Chaplain Garland H. White

Influencing Lincoln asset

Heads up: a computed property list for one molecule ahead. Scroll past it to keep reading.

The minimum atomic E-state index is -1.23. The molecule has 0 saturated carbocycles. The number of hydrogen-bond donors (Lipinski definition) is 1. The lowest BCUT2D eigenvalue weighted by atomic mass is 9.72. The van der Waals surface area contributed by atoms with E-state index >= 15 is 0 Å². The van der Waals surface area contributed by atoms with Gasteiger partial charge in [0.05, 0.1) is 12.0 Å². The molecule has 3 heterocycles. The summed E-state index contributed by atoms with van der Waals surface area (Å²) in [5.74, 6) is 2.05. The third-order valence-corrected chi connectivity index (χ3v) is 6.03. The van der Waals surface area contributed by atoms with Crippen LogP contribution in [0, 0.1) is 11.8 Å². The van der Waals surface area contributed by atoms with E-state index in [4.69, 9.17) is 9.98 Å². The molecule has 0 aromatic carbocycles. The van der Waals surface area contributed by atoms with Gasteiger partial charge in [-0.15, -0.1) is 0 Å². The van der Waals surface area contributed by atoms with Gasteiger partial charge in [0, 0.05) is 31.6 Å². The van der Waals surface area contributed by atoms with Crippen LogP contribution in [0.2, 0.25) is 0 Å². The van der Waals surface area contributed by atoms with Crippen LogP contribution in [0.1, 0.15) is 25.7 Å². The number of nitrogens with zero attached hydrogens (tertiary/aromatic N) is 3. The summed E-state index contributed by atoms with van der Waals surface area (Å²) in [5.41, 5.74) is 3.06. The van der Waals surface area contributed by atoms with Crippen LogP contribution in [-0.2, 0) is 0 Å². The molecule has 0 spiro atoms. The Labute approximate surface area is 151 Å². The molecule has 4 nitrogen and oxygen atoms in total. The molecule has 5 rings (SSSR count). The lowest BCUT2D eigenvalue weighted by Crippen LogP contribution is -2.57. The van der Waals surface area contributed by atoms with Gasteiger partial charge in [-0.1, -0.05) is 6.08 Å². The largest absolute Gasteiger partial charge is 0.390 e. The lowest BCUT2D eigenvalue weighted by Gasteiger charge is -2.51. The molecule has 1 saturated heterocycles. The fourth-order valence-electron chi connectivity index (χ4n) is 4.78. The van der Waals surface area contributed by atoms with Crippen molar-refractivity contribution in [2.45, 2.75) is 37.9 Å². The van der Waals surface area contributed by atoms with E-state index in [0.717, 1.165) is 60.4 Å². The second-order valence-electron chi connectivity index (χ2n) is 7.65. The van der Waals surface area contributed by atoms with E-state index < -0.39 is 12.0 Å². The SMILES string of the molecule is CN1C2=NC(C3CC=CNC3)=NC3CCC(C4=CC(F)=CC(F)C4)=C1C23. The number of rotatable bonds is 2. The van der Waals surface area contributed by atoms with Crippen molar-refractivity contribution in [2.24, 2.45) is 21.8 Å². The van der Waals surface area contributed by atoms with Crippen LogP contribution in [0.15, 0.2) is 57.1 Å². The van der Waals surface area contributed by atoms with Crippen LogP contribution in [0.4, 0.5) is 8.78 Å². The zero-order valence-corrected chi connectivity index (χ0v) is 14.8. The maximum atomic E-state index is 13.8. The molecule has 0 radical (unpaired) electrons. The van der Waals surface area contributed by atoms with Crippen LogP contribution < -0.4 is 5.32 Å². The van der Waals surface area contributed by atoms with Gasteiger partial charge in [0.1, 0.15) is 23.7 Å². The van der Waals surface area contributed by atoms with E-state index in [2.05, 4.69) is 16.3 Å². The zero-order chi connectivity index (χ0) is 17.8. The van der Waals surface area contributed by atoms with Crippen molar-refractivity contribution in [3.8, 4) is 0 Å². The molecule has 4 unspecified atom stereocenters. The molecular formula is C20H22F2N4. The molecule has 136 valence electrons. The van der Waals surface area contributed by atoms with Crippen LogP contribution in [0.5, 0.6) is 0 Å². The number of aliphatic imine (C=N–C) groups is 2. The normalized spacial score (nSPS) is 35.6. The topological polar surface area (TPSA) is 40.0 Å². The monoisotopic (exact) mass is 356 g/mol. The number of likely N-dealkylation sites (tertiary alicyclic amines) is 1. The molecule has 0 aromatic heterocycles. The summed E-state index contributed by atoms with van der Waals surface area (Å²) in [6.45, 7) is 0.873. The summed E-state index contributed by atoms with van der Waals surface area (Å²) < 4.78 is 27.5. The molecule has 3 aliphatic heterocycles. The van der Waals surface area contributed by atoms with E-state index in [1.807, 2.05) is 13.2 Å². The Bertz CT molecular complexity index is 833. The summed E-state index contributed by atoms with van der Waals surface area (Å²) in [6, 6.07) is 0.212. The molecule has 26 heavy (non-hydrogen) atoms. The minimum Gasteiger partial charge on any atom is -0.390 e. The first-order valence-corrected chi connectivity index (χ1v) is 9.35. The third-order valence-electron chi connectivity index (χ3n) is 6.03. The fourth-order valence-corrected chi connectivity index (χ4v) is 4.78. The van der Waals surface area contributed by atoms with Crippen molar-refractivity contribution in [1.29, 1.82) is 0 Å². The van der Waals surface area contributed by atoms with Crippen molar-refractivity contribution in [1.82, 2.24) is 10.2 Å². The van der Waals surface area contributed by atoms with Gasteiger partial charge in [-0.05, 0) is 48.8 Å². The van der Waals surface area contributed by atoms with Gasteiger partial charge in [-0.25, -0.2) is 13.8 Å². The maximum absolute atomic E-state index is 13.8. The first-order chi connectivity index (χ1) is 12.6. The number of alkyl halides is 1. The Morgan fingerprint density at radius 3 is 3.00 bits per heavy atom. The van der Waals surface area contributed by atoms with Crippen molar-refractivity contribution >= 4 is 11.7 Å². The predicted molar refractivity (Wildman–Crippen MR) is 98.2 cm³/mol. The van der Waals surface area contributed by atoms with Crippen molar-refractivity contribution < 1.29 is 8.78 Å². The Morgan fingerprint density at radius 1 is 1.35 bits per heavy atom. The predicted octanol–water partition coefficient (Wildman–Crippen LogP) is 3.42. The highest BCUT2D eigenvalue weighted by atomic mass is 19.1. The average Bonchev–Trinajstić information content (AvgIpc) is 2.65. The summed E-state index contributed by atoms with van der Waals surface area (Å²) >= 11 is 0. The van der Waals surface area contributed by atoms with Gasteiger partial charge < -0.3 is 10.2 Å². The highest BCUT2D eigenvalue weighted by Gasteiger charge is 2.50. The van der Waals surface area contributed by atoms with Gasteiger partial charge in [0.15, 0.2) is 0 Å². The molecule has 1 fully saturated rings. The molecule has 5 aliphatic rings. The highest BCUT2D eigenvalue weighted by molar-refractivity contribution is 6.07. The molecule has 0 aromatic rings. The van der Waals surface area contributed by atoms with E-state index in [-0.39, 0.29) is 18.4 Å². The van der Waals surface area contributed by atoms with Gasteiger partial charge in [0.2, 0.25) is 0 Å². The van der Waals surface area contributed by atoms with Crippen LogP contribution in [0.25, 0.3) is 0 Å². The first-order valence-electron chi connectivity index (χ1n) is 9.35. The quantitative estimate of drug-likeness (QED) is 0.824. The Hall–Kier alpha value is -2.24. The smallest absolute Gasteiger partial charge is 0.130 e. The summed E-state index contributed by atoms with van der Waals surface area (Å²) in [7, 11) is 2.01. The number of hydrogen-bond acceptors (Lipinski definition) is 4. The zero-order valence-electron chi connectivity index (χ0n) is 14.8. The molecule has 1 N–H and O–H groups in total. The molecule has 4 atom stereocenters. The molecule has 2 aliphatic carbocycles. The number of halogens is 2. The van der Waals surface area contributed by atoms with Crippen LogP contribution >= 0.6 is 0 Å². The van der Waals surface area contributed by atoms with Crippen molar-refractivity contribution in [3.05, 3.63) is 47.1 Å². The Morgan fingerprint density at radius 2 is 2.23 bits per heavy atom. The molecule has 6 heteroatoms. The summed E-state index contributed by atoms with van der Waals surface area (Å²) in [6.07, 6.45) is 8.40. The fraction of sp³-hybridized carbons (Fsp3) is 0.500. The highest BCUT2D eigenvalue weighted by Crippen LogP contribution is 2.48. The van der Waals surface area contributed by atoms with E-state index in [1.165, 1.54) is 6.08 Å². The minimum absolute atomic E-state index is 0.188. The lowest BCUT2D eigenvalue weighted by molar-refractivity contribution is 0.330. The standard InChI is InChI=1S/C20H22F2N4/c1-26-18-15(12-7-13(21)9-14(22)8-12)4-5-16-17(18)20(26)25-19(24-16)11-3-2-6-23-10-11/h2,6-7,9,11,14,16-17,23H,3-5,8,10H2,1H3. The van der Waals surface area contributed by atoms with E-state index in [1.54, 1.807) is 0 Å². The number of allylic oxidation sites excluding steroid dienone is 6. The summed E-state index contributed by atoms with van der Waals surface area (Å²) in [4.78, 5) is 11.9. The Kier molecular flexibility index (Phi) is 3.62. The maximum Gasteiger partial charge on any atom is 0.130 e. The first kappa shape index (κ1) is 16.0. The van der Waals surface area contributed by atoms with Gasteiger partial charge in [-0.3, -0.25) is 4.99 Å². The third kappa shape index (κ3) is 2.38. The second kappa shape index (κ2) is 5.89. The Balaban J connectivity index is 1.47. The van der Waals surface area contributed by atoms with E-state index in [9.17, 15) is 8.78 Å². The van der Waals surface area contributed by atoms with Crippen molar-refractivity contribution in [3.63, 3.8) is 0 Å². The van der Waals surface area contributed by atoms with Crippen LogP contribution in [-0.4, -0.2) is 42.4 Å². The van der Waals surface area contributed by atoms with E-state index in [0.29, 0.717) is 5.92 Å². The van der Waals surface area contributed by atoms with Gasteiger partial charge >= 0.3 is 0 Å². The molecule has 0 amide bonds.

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Here’s more of the story. Hello, I am Kisha Tandy, Curator of Social History at the Indiana State Museum and Historic Sites. I will be discussing Chaplain Garland H. White. Chaplain Garland H. White, who learned about the levers of power in Washington, DC, while enslaved to Senator Robert Toombs of Georgia, preached at AME churches in Canada and the United States before moving to Indiana. He was heavily involved in recruiting Black soldiers for the 54th and 55th Massachusetts and the 28th Indiana USCT. After enlisting in Company D of the 28th, he successfully petitioned to become its chaplain. He was one of only 14 Black chaplains with official commissions. His regular and powerful letters to the AME Church’s Christian Recorder, give us tremendous detail about the experiences of the 28th USCT and their connection to the larger fight for emancipation and citizenship. His unexpected reunion with his mother, Nancy, after the fall of Richmond in 1865 brings home the personal stakes so many had in the war. “I have just returned from the city of Richmond; my regiment was among the first that entered that city…A vast multitude assembled on Broad Street, and I was aroused amid the shouts of ten thousand voices, and proclaimed for the first time in that city freedom to all mankind. Among the densely crowded concourse there were parents looking for children who had been sold south… Among the many broken-hearted mothers was an aged woman, passing through the vast crowd of colored…After responding to various questions, Garland White was told…”This is your mother, Garland, whom you are now talking to, who has spent twenty years of grief about her son.” I cannot express the joy I felt at this happy meeting of my mother and other friends. But suffice it to say that God is on the side of the righteous and will in due time reward them.

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